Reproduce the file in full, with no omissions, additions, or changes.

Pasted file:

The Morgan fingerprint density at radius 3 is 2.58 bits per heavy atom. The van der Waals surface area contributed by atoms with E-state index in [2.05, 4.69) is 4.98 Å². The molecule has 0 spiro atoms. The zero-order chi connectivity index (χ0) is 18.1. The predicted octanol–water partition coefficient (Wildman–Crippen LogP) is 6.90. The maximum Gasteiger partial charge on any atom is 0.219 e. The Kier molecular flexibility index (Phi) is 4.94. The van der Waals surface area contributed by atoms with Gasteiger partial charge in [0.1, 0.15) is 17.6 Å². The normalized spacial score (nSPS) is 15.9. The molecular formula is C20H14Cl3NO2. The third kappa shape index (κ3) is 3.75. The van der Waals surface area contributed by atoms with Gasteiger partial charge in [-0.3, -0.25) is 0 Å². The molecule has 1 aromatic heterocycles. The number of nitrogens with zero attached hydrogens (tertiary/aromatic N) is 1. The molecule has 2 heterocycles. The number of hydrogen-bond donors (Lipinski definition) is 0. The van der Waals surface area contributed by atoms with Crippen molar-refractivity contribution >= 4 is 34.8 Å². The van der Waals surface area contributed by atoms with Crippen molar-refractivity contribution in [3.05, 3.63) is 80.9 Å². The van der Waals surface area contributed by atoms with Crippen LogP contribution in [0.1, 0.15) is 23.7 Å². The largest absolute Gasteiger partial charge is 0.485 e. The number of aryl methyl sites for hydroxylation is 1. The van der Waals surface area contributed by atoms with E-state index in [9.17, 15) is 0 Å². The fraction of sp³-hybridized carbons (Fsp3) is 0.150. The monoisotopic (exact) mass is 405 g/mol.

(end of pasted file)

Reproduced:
The Morgan fingerprint density at radius 3 is 2.58 bits per heavy atom. The van der Waals surface area contributed by atoms with E-state index in [2.05, 4.69) is 4.98 Å². The molecule has 0 spiro atoms. The zero-order chi connectivity index (χ0) is 18.1. The predicted octanol–water partition coefficient (Wildman–Crippen LogP) is 6.90. The maximum Gasteiger partial charge on any atom is 0.219 e. The Kier molecular flexibility index (Phi) is 4.94. The van der Waals surface area contributed by atoms with Gasteiger partial charge in [0.1, 0.15) is 17.6 Å². The normalized spacial score (nSPS) is 15.9. The molecular formula is C20H14Cl3NO2. The third kappa shape index (κ3) is 3.75. The van der Waals surface area contributed by atoms with Gasteiger partial charge in [-0.3, -0.25) is 0 Å². The molecule has 1 aromatic heterocycles. The number of nitrogens with zero attached hydrogens (tertiary/aromatic N) is 1. The molecule has 2 heterocycles. The number of hydrogen-bond donors (Lipinski definition) is 0. The van der Waals surface area contributed by atoms with Crippen molar-refractivity contribution >= 4 is 34.8 Å². The van der Waals surface area contributed by atoms with Crippen molar-refractivity contribution in [3.05, 3.63) is 80.9 Å². The van der Waals surface area contributed by atoms with Crippen LogP contribution in [0.1, 0.15) is 23.7 Å². The largest absolute Gasteiger partial charge is 0.485 e. The number of aryl methyl sites for hydroxylation is 1. The van der Waals surface area contributed by atoms with E-state index in [9.17, 15) is 0 Å². The fraction of sp³-hybridized carbons (Fsp3) is 0.150. The monoisotopic (exact) mass is 405 g/mol.